The study included 43 patients undergoing hemodialysis with symptoms of dyspepsia and 40 control dyspeptic subjects with preserved kidney function. All subjects underwent an interview about dyspeptic symptoms, physical and biochemical examination, and upper gastrointestinal endoscopy with pathohistological analysis of biopsy specimens.
Early satiety, bloating and heartburn were the most common symptoms in hemodialysis patients but without significant difference in frequency in relation to controls. Chronic kidney disease patients had statistically lower concentration of total proteins and albumin (p < 0.001), as well lower BMI values (p = 0.002). Despite this, no significant correlation of laboratory parameters with dyspeptic symptoms was found. Pathohistological examination indicated that the most common finding in hemodialysis patients was chronic active gastritis (58%), while chronic atrophic gastritis was significantly more common in dialytic patients (p = 0.032). Patients on hemodialysis had more frequently atrophy of corpus mucosa, which was positively related to dialysis duration (p = 0.001) and negatively related to pH values (p = 0.004) and bicarbonate concentration (p = 0.049). Helicobacter pylori was considerably more common in patients who underwent shorter time on hemodialysis (p < 0.001) and had higher values of bicarbonate (p = 0.037).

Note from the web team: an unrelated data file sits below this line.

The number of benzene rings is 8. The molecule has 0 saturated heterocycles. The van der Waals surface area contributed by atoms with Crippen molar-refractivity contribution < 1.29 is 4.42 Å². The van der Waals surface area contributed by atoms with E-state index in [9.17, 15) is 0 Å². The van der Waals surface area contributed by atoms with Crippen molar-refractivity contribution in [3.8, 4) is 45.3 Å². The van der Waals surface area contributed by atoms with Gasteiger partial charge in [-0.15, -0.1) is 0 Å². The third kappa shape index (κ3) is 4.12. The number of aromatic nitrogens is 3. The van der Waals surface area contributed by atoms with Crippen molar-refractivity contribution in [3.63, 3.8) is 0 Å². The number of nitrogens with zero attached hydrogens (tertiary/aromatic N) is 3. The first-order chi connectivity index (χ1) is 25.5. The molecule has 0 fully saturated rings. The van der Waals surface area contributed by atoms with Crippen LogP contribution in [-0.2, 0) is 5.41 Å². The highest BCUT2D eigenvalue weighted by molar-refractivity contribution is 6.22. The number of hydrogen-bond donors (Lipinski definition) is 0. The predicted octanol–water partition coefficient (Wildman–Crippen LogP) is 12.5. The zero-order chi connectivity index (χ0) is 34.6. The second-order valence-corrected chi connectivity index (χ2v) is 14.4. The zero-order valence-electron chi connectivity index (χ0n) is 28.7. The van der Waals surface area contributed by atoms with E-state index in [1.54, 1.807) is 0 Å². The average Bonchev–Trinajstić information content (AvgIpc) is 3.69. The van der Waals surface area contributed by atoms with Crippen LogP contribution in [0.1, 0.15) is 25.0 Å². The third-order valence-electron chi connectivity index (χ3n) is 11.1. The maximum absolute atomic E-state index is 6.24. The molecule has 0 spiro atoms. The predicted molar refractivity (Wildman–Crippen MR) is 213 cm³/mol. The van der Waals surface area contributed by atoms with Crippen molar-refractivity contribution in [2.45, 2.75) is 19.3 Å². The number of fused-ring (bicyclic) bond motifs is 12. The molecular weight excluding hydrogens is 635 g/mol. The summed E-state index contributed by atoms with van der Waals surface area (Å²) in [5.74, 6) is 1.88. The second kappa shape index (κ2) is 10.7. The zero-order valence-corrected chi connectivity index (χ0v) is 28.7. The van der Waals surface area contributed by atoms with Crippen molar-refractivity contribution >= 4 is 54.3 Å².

Maintenance hemodialysis patients are at risk for chronic gastric diseases that correlated with both dialysis vintage and duration.
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